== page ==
Post-workout pain is a problem. It is a common deterrent to those who need to start an exercise regimen and a plague on those who do work out. Post-workout pain can interfere with day-to-day life, making common, everyday movements a challenge. If you love to work out, (or would love to start) but are looking to reduce muscle pain, this article will cover several different ways to reduce your post-workout pain.
What is post-workout pain?
Pain is your muscles growing because they’ve torn bits of themselves during your workout. This is good, it means you’re building muscle, which is just your muscles repairing themselves. Another thing that is causing your pain is the lactic acid produced when you workout and it builds up in the muscle tissue. Lactic acid is a by-product of muscle use and is part of what makes you sore.
Reducing Post-Workout Pain
This leads us to the first thing to do to reduce post-workout muscle pain, stay hydrated. By staying hydrated you’ll be activating the body’s natural detoxification processes. Drinking lots of water will flush out your kidneys and help move lactic acid through your system and off your muscles. Increasing your water intake will also replace the water you lost through sweat during your workout.
A different way to reduce pain is to take electrolytes and minerals. Your muscles just burned through a lot of minerals during your workout, and you’ve lost electrolytes through sweating. Take a mineral supplement with magnesium, since magnesium helps muscles relax. Or use epsom salts in a warm to hot bath and soak for 15 minutes. If you don’t want to take a whole bath, try an epsom salt foot soak.
Another good strategy is to use the power of cold. If your gym has a cold tub, try a quick soak the next time you work out. Cold reduces inflammation, which is what causes the discomfort post workout. If you don’t have access to a cold tub, you can make your own with a bag of ice and a bathtub, or you can ice your muscles.
You’ve probably tried all of these strategies, and you might have even tried over the counter pain medicines and have still been in pain. However, Scientists have found a solution. Try caffeine. Caffeine cuts post-workout pain by half, better than Aleve, ibuprofen or aspirin. A study, published in The Journal of Pain, suggests that caffeine can help reduce the post-workout soreness that discourages some people from exercising.The team of University of Georgia Atlanta (UGA) researchers found that moderate doses of caffeine, roughly equivalent to two cups of coffee, cut post-workout muscle pain by almost half (to be more precise, up to 48%) in a group of volunteers.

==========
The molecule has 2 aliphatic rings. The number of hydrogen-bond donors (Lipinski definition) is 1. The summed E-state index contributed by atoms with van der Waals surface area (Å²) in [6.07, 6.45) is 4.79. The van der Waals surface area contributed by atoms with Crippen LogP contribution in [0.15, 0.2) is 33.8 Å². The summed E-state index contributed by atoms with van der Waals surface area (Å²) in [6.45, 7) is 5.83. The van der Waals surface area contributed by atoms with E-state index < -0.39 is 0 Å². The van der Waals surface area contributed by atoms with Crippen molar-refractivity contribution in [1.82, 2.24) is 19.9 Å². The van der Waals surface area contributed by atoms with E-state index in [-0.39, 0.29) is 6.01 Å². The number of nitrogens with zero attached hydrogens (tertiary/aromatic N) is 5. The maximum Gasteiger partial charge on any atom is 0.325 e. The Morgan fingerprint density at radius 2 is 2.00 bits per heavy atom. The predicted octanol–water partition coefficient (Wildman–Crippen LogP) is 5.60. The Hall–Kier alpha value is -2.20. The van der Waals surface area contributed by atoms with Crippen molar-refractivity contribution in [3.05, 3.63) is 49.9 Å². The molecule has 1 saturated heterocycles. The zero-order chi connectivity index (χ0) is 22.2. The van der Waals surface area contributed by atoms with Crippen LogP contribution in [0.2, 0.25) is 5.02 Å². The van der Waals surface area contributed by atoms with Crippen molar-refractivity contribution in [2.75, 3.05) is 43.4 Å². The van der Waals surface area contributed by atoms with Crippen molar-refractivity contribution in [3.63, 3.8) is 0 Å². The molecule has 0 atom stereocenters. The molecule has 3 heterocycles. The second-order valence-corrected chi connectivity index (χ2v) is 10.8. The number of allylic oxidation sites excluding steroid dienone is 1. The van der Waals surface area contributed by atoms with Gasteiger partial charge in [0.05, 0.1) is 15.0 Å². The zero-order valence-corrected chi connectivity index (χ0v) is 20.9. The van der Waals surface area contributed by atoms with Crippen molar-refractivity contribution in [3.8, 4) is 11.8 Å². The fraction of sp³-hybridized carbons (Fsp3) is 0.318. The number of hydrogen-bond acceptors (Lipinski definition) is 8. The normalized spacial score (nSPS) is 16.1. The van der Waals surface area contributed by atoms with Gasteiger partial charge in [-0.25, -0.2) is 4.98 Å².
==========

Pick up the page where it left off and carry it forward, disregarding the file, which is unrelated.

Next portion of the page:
The Caffeine Study
The University of Georgia group studied nine female college students who were not regular caffeine users and did not engage in regular resistance training. One and two days after an exercise session that caused moderate muscle soreness, the volunteers took either caffeine or a placebo and performed two different quadriceps (thigh) exercises, one designed to produce a maximal force, the other designed to generate a sub-maximal force. Those that consumed caffeine one-hour before the maximum force test had a 48% reduction in pain compared to the placebo group, while those that took caffeine before the sub-maximal test reported a 26% reduction in pain.
Caffeine has long been known to increase alertness and endurance, and a 2003 study led by another UGA group found that caffeine reduces thigh pain during moderate intensity cycling. The researchers explained that caffeine likely works by blocking the body’s receptors for adenosine, a chemical released in response to inflammation.
Despite certain limitations in the study such as small sample size, caffeine appears to be more effective in relieving post-workout muscle pain than several commonly used drugs. Previous studies have found that the pain reliever naproxen (the active ingredient in Aleve) produced a 30% reduction in soreness. Aspirin produced a 25% reduction, and ibuprofen has produced inconsistent results.
Try a Mocca Shot After Your Next Workout
Instead of rushing for a Starbucks after your workout, throw in a pack of Mocca Shots, a high energy caffeine gummy, in your workout bag or backpack.One pack equals two cups of coffee (packing 200mg of all-natural caffeine) – so you can reap the benefit of pain relieving and delicious caffeine whenever you need it.
VictorMaridakisPatrick J.O’ConnorGary A.DudleyKevin K.McCully, Caffeine Attenuates Delayed-Onset Muscle Pain and Force Loss Following Eccentric Exercise, The Journal of Pain, Volume 8, Issue 3, March 2007, Pages 237-243, https://doi.org/10.1016/j.jpain.2006.08.006